Note, too, that a probit-model reading of EMI also shows a relatively low probability (6%) that the economy was contracting last month. In fact, the latest estimate reflects a slight reduction in recession risk, which may anticipate a similar decline in the probit-modeling equivalent for ETI in next month’s update.
Now let’s consider how ETI may evolve as new data is published. One way to project values for this index is with an econometric technique known as an autoregressive integrated moving average (ARIMA) model, based on default calculations via the “forecast” package in R. The ARIMA model calculates the missing data points for each indicator for each month — in this case through January 2020. (Note that September 2019 is currently the latest month with a complete set of published data for ETI.) Based on today’s projections, ETI is expected to rise slightly in December and then pull back fractionally in January. Considering the November-through-January estimates overall suggests that the economic trend is stabilizing and will remain modestly above the critical 50% mark. A reading below 50% would indicate that NBER is likely to declare a month as the start of a recession.
Forecasts are always suspect, but recent projections of ETI for the near-term future have proven to be reliable guesstimates vs. the full set of published numbers that followed. That’s not surprising, given ETI’s design to capture the broad trend based across multiple indicators. Predicting individual components in isolation, by contrast, is subject to greater uncertainty. The assumption here is that while any one forecast for a given indicator will likely be wrong, the errors may cancel out to some degree by aggregating a broad set of predictions. That’s a reasonable view, based on the generally accurate historical record for the ETI forecasts in recent years.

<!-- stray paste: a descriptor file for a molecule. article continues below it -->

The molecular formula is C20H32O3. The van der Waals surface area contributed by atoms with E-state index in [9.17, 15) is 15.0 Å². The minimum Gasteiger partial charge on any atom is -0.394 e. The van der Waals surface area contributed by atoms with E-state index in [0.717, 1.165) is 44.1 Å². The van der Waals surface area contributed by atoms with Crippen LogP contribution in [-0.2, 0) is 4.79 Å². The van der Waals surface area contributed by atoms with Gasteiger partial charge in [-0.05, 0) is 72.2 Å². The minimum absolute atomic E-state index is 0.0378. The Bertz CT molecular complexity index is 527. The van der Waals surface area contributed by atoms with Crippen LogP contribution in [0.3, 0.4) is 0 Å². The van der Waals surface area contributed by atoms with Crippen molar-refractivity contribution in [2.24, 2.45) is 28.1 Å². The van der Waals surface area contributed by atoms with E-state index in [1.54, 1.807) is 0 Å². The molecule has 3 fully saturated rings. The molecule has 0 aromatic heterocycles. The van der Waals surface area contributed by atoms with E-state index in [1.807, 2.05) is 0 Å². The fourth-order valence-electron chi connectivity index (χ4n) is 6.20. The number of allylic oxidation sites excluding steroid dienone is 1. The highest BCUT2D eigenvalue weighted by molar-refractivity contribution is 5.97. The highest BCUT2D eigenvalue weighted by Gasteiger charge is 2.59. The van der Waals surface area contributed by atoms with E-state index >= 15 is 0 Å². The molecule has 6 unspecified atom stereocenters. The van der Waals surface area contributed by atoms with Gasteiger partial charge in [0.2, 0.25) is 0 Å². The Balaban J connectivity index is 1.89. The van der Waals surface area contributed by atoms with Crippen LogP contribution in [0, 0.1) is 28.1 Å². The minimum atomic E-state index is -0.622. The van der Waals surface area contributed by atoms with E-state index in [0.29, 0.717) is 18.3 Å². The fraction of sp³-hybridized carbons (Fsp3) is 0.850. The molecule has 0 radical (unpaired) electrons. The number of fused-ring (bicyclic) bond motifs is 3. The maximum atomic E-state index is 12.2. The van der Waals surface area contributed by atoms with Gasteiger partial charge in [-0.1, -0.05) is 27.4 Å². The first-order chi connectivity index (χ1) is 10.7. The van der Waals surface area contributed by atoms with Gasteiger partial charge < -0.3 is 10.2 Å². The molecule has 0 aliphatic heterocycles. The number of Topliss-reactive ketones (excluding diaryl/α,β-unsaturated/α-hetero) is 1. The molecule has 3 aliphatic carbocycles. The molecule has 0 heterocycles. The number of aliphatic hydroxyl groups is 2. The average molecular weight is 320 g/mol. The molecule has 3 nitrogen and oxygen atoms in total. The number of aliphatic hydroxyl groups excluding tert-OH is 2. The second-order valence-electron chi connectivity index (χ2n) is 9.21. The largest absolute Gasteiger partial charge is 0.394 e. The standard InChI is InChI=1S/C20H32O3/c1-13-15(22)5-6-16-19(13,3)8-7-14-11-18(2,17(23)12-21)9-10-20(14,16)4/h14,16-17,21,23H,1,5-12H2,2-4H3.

The current projections (the four black dots in the chart immediately above) suggest that the economy will continue to expand through next month, albeit at a relatively slow pace. The chart also shows the range of vintage ETI projections published on these pages in previous months (blue bars), which you can compare with the actual data (red dots) that followed, based on the current list of published numbers.
For more perspective on the track record of the ETI forecasts, here are the vintage projections for the past three months:
Note: ETI is a diffusion index (i.e., an index that tracks the proportion of components with positive values) for the 14 leading/coincident indicators listed in the table above. ETI values reflect the 3-month average of the transformation rules defined in the table. EMI measures the same set of indicators/transformation rules based on the 3-month average of the median monthly percentage change for the 14 indicators. For purposes of filling in the missing data points in recent history and projecting ETI and EMI values, the missing data points are estimated with an ARIMA model.